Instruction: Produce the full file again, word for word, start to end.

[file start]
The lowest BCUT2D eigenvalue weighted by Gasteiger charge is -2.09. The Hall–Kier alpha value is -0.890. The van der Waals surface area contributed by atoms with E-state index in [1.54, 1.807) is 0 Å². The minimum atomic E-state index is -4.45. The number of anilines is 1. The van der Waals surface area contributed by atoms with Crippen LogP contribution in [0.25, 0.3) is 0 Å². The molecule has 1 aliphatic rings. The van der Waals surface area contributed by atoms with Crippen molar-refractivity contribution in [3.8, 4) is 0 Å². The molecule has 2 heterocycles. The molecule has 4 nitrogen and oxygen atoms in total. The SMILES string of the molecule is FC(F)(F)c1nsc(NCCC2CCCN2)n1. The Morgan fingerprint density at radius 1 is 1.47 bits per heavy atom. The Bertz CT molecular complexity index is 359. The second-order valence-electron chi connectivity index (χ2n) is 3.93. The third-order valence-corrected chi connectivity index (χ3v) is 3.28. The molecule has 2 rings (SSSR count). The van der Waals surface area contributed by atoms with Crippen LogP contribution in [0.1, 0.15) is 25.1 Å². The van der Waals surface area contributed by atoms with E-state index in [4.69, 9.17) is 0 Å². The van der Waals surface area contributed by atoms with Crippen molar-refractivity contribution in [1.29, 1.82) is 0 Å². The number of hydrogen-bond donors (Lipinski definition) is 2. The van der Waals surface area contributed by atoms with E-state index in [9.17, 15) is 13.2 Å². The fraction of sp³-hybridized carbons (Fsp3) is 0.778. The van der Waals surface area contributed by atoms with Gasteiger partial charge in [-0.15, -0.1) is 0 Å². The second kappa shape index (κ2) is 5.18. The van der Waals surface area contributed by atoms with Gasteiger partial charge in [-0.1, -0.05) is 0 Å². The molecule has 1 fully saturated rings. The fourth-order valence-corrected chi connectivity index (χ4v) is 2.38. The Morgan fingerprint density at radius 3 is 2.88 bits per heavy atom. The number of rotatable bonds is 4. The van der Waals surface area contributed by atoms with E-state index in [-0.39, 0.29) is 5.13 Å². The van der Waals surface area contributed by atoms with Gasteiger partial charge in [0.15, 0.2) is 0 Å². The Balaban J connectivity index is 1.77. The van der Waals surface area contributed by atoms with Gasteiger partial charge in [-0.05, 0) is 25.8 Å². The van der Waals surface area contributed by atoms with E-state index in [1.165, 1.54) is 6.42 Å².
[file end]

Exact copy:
The lowest BCUT2D eigenvalue weighted by Gasteiger charge is -2.09. The Hall–Kier alpha value is -0.890. The van der Waals surface area contributed by atoms with E-state index in [1.54, 1.807) is 0 Å². The minimum atomic E-state index is -4.45. The number of anilines is 1. The van der Waals surface area contributed by atoms with Crippen LogP contribution in [0.25, 0.3) is 0 Å². The molecule has 1 aliphatic rings. The van der Waals surface area contributed by atoms with Crippen molar-refractivity contribution in [3.8, 4) is 0 Å². The molecule has 2 heterocycles. The molecule has 4 nitrogen and oxygen atoms in total. The SMILES string of the molecule is FC(F)(F)c1nsc(NCCC2CCCN2)n1. The Morgan fingerprint density at radius 1 is 1.47 bits per heavy atom. The Bertz CT molecular complexity index is 359. The second-order valence-electron chi connectivity index (χ2n) is 3.93. The third-order valence-corrected chi connectivity index (χ3v) is 3.28. The molecule has 2 rings (SSSR count). The van der Waals surface area contributed by atoms with Crippen LogP contribution in [0.1, 0.15) is 25.1 Å². The van der Waals surface area contributed by atoms with E-state index in [4.69, 9.17) is 0 Å². The van der Waals surface area contributed by atoms with Crippen molar-refractivity contribution in [1.29, 1.82) is 0 Å². The number of hydrogen-bond donors (Lipinski definition) is 2. The van der Waals surface area contributed by atoms with E-state index in [9.17, 15) is 13.2 Å². The fraction of sp³-hybridized carbons (Fsp3) is 0.778. The van der Waals surface area contributed by atoms with Gasteiger partial charge in [-0.15, -0.1) is 0 Å². The second kappa shape index (κ2) is 5.18. The van der Waals surface area contributed by atoms with Gasteiger partial charge in [-0.1, -0.05) is 0 Å². The molecule has 1 fully saturated rings. The fourth-order valence-corrected chi connectivity index (χ4v) is 2.38. The Morgan fingerprint density at radius 3 is 2.88 bits per heavy atom. The number of rotatable bonds is 4. The van der Waals surface area contributed by atoms with E-state index in [-0.39, 0.29) is 5.13 Å². The van der Waals surface area contributed by atoms with Gasteiger partial charge in [0.15, 0.2) is 0 Å². The Balaban J connectivity index is 1.77. The van der Waals surface area contributed by atoms with Gasteiger partial charge in [-0.05, 0) is 25.8 Å². The van der Waals surface area contributed by atoms with E-state index in [1.165, 1.54) is 6.42 Å².